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A Brilliant Madness | Article

Alicia Nash (1933-2015)

John and Alicia on their wedding day. Alicia Nash.

The story of John Nash's life — brilliant mathematician, troubled schizophrenic, and finally winner of the Nobel Prize in Economics — might have had a far harsher arc if not for his wife, Alicia Larde. Sylvia Nasar, the author of the book A Beautiful Mind, believes that Nash's choice of Larde revealed that his intelligence extended beyond mathematics. "It was Nash's genius," she writes, "to choose a woman who would prove so essential to his survival."

Alicia entered Nash's life as a young M.I.T. student dazzled by a star professor. Alicia remembers the first time she saw Nash. "I walked into the classroom, and I thought he was very nice looking," she said, "he was like the fair-haired boy of the math department." He, while the less eager partner, noticed her as well. "She," John admitted later in life, "was one of the few girls that attracted my attention."

Alicia was strikingly beautiful, well groomed and feminine, wearing full skirts and very high heels. She was intellectually sharp, cosmopolitan, witty, and socially savvy. According to author Sylvia Nash, Joyce Davis, a classmate of Alicia's, described the collegiate Alicia as "an El Salvadoran princess with a sense of noblesse oblige."

Alicia's extended family was an aristocratic clan that hobnobbed with the intelligentsia of El Salvador rather than with the country's landed oligarchy. Alicia's family spoke French and English as well as Spanish, traveled abroad, and lived well in a beautiful villa near the center of San Salvador, El Salvador's capital.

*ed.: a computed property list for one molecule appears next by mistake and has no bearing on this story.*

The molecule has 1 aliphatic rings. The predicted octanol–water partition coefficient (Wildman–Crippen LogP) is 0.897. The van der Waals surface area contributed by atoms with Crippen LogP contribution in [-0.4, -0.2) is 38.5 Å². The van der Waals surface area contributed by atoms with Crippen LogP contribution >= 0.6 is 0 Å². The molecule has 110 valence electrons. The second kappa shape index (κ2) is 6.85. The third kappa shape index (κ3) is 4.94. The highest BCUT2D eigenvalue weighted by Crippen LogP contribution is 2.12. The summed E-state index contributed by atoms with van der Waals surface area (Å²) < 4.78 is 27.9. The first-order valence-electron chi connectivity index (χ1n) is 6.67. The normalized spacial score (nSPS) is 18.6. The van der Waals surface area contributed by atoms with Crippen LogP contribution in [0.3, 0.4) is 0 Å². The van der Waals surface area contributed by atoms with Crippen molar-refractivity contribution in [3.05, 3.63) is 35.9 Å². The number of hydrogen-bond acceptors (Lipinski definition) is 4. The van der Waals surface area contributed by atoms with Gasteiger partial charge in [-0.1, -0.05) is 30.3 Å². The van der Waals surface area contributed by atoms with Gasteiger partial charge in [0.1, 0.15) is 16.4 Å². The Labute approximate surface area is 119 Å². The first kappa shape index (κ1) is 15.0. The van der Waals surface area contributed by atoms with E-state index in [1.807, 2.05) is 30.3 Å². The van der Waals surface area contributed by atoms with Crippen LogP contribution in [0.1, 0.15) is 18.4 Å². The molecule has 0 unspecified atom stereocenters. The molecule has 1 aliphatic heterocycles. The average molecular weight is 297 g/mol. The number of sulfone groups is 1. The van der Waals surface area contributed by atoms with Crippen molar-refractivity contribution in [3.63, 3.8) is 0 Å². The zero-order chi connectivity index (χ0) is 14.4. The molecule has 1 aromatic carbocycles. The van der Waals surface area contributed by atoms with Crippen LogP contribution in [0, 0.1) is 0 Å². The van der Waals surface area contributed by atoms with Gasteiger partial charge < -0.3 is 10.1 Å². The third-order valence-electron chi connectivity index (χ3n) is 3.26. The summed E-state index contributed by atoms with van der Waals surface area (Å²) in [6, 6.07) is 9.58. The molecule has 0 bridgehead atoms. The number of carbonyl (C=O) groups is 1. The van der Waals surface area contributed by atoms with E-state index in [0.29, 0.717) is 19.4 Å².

That life vanished when Alicia's father, a doctor, left for the United States in 1944. The family followed, first settling in Biloxi, Mississippi, and then in metropolitan New York City. With a reference written by the El Salvadoran ambassador to the United States, Alicia gained entry to the Marymount School, an exclusive Catholic girls school on the Upper East Side. Alicia's father, excited by his daughter's childhood dream of becoming the next Marie Curie, wrote a letter to the schoolmaster, asking her to help Alicia realize her aspiration to become a nuclear scientist. Alicia did well, becoming one of only 16 women entering the M.I.T. class of 1955.

John and Alicia met in an Advanced Calculus for Engineers class, but became a couple after Nash encountered Alicia at the university's music library, where she worked. Nasar points out that the two shared far more than an attraction: they were both close to their mothers; grew up in houses where intellectual achievement and status were supreme; and were both outsiders. These attractions pulled the two together in marriage in 1957.

After John's sudden onset of schizophrenia, Alicia tried to hide what was going on from friends and faculty. "Alicia wanted to save his career and preserve his intellect," recalled a friend. "It was her interest to keep Nash intact." That was her intention when, pregnant, she had her husband involuntarily committed to McLean Hospital outside Boston, something that Nash bitterly resented.

"I tried to remain positive as much as I could," Alicia remembers. " And I really tried not to feel pity for myself."

After three years of familial turmoil, Alicia filed for divorce, something that the Hollywod version of Nash's life left out. With the help of her mother, Alicia raised their son John on her own. Later he, too, turned out to have schizophrenia. In 1970 a decade after the divorce and with her ex-husband struggling just to survive, Alicia took him into her home not as a husband but as what she called her "boarder."

"They say that a lot of people are left on the back wards of mental institutions," says Alicia, speaking of her decision to take Nash in. "And somehow their few chances to get out go by and they just end up there. So, that was one of the reasons I said, 'Well, I can put you up.' "

"If she hadn't taken him in, he would have wound up on the streets," believes Nasar. "He had no income. He had no home. I think that Alicia saved his life." In the 1980s, John slowly emerged from schizophrenia and in 1994 he received a Nobel Prize in Economics for the game theory work he completed as a young man. In the spring of 2001, Alicia and John were remarried, 38 years after their divorce.

"We thought it would be a good idea," Alicia stated quite simply. "After all, we've been together most of our lives."

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